Straddling Countries – The Perfect Life Or Sheer Drudgery?

I’ve discovered a new meaning of the formula e=mc2 – exhaustion equals multiple countries squared. As we wrap up our summer in Canada I look back at a wonderful two and a half months of beautiful weather in gorgeous surroundings of Northern Ontario, a smattering of guests (both family and friends) and on the last day, the purchase of my first kayak! Interspersed with all the company was, of course, my freelance writing and a little yoga. Sounds delightful, right? My vote is in and I’m looking forward to doing it again next year but right now… I’m exhausted!

The Crash of Jet Lag

My eyes are as heavy as my heart as I leave family behind. I battle the jet lag and find my chin dropping to my chest as a sleepy blanket envelops me. No amount of caffeine will help. You just have to go with it. Some people say you must ‘power through’ and fight to stay awake and get back on the local time zone as soon as you can.I say sleep when your body tells you to and find something to do when it inevitably wakes you up in the wee hours of the morning. No matter how many times I experience the sensation, it still takes me by surprise and I wonder if anyone got the number of the truck that must have hit me. They say it takes one day for every hour of time difference to get back to normal. That means for 11 days, I will go through life back in Thailand as a zombie, which is frustrating for me as a writer with deadlines!

What’s ‘Normal’?

So, that’s the drudgery part. However, there is a light at the end of this tunnel. I know once the haze in my brain has passed and my sleeping patterns even out and we return to ‘Thai normal’ life, I will again revel in the sounds of the birds in the trees, happily inhale the pungent curry wafting through the streets of my little town of Bang Tao and pop by my favourite spa for a desperately missed Thai (or oil) massage.

For those living abroad, the word homesick takes on a whole new meaning. I have two homes – the one I grew up in, where my mother still lives, and the one I have made in Thailand with my husband. It seems when I am in one, I pine for the other until I realize that there’s no need to be sad. I am so fortunate to have two places in which I feel so ‘at home’. I try not to be melancholy when I leave either because, as my very wise mother says, “If you don’t leave, you can’t come back.”

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The Logistics of Straddling

I have to admit, one of the toughest parts about straddling countries is what to do with my cat. When we lived in the U.S. there were pet boarding places that were so elegant that I would happily have stayed in them myself. So, leaving him behind wasn’t quite so heart wrenching. It’s not as easy to find acceptable accommodation for a four-legged family member in Thailand. Cats and dogs are certainly kept as pets by locals, but they’re usually not coddled quite as much as their western cousins. I’m not particularly fussy but I wouldn’t leave him for one night in the ‘boarding’ places I’ve seen. Sure, he’d be fed but that’s about where the care would end. There must be others but I hadn’t found them in time before we left but I’ll keep looking.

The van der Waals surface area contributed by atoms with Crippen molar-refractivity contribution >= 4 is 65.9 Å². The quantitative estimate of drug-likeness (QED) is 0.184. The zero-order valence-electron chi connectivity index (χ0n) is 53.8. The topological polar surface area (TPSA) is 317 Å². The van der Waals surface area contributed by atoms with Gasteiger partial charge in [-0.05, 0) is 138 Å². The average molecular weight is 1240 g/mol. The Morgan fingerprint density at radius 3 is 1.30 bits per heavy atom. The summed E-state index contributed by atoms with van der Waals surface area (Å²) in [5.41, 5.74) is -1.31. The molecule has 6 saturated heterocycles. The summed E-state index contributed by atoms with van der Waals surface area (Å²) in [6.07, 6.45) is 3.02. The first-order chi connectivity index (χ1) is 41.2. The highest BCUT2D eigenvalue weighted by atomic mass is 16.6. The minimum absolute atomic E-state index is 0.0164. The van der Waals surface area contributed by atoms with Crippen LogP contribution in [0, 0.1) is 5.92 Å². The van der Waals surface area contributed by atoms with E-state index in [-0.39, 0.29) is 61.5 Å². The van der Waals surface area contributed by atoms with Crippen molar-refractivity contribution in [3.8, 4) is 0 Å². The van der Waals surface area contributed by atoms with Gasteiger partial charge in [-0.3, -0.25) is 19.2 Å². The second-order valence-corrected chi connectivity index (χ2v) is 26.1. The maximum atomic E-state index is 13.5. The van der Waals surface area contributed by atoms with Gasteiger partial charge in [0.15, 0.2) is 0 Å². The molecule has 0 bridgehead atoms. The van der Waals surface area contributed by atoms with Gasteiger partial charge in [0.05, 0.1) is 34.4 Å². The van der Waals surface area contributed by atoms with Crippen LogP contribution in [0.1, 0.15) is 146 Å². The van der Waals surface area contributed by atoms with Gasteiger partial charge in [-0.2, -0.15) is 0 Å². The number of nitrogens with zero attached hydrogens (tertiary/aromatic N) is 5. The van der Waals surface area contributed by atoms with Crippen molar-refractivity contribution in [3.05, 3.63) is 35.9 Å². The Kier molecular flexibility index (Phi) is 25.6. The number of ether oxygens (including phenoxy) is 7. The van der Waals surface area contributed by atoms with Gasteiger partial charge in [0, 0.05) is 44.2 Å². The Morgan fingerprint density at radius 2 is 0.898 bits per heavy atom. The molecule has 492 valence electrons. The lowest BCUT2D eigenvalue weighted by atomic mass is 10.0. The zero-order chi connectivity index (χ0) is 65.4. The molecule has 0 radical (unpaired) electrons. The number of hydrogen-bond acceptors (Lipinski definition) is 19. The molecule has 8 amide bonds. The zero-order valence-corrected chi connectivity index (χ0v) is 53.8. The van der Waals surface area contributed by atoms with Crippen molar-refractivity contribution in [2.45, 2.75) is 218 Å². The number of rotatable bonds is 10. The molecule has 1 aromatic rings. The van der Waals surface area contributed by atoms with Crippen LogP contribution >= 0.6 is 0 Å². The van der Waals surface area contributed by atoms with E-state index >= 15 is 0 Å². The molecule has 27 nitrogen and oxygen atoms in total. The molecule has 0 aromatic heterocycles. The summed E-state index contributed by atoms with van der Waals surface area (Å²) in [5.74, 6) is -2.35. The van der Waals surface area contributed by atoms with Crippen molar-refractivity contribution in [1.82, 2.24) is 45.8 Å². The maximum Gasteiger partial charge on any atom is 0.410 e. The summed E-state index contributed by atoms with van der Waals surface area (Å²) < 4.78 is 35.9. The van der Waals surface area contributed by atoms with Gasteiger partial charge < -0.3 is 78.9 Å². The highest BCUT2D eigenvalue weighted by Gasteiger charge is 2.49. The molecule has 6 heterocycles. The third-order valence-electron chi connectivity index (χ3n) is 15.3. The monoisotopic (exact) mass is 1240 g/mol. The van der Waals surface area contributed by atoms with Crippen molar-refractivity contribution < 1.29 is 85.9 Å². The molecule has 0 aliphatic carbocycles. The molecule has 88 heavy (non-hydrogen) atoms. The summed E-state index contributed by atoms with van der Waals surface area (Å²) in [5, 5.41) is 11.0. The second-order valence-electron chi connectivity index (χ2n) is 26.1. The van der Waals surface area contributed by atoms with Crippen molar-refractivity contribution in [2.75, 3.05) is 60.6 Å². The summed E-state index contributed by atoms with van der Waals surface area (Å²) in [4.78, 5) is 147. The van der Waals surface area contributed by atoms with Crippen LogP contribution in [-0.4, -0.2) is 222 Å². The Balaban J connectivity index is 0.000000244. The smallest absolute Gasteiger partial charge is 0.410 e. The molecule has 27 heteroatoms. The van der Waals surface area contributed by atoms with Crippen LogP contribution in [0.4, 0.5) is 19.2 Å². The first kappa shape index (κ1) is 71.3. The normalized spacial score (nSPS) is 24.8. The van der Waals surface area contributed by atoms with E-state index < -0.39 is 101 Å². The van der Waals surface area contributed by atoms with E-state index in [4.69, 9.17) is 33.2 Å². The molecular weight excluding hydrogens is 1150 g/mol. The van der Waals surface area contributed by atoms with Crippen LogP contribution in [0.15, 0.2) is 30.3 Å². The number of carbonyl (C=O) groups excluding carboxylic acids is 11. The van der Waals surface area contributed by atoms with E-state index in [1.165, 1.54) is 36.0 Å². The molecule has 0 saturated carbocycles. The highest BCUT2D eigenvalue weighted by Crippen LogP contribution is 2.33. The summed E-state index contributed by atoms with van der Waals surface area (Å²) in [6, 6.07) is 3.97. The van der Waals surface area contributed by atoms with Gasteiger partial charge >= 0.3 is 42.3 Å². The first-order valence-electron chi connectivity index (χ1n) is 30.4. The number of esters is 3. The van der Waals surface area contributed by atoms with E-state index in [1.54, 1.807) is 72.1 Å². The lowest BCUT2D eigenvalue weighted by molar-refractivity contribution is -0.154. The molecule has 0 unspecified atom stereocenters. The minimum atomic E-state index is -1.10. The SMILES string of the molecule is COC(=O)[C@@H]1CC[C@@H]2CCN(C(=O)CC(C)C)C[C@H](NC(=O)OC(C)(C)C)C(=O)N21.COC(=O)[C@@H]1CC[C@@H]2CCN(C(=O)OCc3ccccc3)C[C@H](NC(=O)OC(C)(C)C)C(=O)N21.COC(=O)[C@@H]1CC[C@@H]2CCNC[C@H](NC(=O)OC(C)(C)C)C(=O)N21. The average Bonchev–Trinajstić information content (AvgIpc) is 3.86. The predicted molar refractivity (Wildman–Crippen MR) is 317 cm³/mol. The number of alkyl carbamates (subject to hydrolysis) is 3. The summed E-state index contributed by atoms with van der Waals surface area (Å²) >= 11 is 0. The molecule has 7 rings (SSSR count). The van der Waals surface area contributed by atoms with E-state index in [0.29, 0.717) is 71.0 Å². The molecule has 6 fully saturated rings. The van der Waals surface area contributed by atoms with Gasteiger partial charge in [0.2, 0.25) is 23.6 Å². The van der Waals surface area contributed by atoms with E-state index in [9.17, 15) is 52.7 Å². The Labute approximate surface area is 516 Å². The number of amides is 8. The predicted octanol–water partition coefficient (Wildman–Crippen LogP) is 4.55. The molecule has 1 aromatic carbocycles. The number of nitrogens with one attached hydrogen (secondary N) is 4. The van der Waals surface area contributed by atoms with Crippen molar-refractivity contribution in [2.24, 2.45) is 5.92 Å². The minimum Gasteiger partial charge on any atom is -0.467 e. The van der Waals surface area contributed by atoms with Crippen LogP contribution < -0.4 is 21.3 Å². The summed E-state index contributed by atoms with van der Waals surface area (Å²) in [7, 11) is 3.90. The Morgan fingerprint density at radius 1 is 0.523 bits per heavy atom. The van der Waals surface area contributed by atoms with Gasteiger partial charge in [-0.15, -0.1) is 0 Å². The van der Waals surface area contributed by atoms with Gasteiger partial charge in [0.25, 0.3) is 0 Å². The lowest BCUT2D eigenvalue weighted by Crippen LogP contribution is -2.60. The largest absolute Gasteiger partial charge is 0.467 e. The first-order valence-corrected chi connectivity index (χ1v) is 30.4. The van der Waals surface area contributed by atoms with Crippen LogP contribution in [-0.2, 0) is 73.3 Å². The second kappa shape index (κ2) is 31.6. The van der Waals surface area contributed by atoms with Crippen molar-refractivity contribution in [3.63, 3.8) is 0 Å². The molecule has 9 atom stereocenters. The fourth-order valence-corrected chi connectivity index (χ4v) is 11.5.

Fortunately, my friend Kan (who taught me to differentiate between edible and poisonous when picking wild herbs from the side of the road) was willing to step in. Disaster averted! I had seriously considered taking him with us but after I outlined all the logistics (vets, shots, export/import permits, four flight legs… all x 2) sanity won out. Finding someone we could trust to cat and house site was definitely the way to go.

So, is there such a thing as a perfect life?

In a perfect world all my favourite people would be living with me in Thailand and I would be a famous novelist. In the real world, not everyone likes the humid heat and year-round sunshine like I do and my first novel hasn’t even been published yet (but hope springs eternal). Straddling countries appears to be the perfect compromise and for now, it works. Compromise isn’t always easy but when you weigh the pros and cons, if you still decide to make your home in another country you have to embrace it with every fibre of your being if you want to be happy… and, isn’t that what we all want?

The upside to leaving during the summer months? Missing monsoon season! One of my favourite sayings is “Attitude is the difference between Adventure and Ordeal” and I’d much rather have an adventure. Nothing’s perfect but this is pretty darn close!

A published author and freelance writer, Anne O’Connell, has been an expat since 1993 when she and her husband escaped the cold of Toronto, Canada and moved to Fort Lauderdale, Florida. They enjoyed the sun and sand for 14 years, while she worked in the PR field, and then decided it was time for a new adventure. Heading for even more sun and sand, they moved to Dubai in late 2007 and then on to Thailand in 2011.

Anne has been working as a freelance copywriter and communications consultant since 2007, specializing in marketing, corporate communications, public relations, social media and website content. She and her husband have a passion for travel and that adventurous spirit has taken them all over the world. Anne grew up in Halifax, Nova Scotia and has a bachelor of public relations from Mount St. Vincent University. You can visit her website at www.anne-oconnell.com or her blog at www.anne-writingjustbecause.blogspot.com.


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